The way Indie Spotlight works is I take an itch.io game that has been recently released, play it, and review it. At the end of the review I will either recommend the game or I won’t. There are no scores. I’m also going to try and put my recommendations into context. i.e. I review a walking simulator, I will likely recommend it only to fans of the genre, especially those that are bare or, obtuse. The content of the review is my opinion, any requests to alter my opinion will be fruitless.
Title: Il Pleut
Published: March 8, 2017
Developer: Quentin Arragon
I’m going to start by saying that I simply do not get this game. Il Pluet, which is French for ‘It is raining’, opens with the camera-locked looking at a woman with an umbrella and a red car without wheels. The woman appears plastic and immobile. At this point I was forced to watch the woman and car move away from me at roughly the rate molasses moves down a nun’s bodice for a good forty seconds or so without giving me any control of the situation or any explanation for what I was witnessing. This is when the game really starts.
The controls are simple, mouse to look around WASD to move. Unfortunately, by some miracle of miscalculation, I was required to lift and move my mouse no less than five times to complete a full rotation of my camera. There is no excuse for a camera that is that unresponsive. My move-speed was roughly as slow as the aforementioned molasses, but that didn’t bother me quite so much, as there was nowhere to actually go.
“This game is an example of the art of imagery for the sake of imagery…”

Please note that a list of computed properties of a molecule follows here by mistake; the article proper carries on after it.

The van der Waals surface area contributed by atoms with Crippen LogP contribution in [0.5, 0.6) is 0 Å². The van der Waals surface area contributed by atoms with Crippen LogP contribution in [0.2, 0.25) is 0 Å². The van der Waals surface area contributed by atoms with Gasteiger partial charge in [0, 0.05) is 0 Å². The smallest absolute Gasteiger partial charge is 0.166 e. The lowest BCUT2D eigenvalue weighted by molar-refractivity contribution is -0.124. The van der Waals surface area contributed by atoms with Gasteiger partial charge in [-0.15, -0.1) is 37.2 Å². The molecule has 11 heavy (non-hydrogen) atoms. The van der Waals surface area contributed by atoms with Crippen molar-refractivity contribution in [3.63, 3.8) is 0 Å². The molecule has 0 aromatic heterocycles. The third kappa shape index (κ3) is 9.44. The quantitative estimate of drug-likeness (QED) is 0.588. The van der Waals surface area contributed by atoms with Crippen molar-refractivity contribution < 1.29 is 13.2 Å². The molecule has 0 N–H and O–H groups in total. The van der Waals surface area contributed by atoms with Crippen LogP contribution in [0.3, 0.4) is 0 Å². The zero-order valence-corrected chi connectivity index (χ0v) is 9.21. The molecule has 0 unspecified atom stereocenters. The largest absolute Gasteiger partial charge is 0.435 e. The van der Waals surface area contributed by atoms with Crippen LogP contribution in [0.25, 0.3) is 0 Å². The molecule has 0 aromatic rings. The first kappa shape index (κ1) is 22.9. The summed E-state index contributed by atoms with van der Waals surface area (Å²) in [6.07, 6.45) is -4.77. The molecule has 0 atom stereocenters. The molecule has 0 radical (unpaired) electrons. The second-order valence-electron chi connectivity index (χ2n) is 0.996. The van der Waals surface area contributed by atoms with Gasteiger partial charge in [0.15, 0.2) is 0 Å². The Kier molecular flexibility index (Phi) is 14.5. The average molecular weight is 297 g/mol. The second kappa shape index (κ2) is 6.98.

As I moved through the world, I was confronted with a series of seemingly disconnected images that cut into the scene as if by accident. At one point I’m staring at a spire, then a building, then the woman and the car again. Any time I was lulled into feeling like I was making progress, a landmark that I was shown previously arrived to remind me that I was playing random nonsense.
I’m not going to go further into the gameplay, there is no need. I could only handle doing this for about fifteen minutes and there was no payoff or bonus that I could see. With that out of the way, I’m going to go off on a bit of a tangent here. This game is an example of the art of imagery for the sake of imagery, in which the artist is absolved of making communicative work by blaming the observer for not being clever enough to pierce their veil of metaphor. It’s pseudo-intellectual hogwash and I’m not going to stomach it here. If the developer meant to express something, either I’m too stupid to understand or they’re shitty at communicating. The answer is anyone’s guess and I’m not going to pretend to know it.
I cannot possibly recommend this game.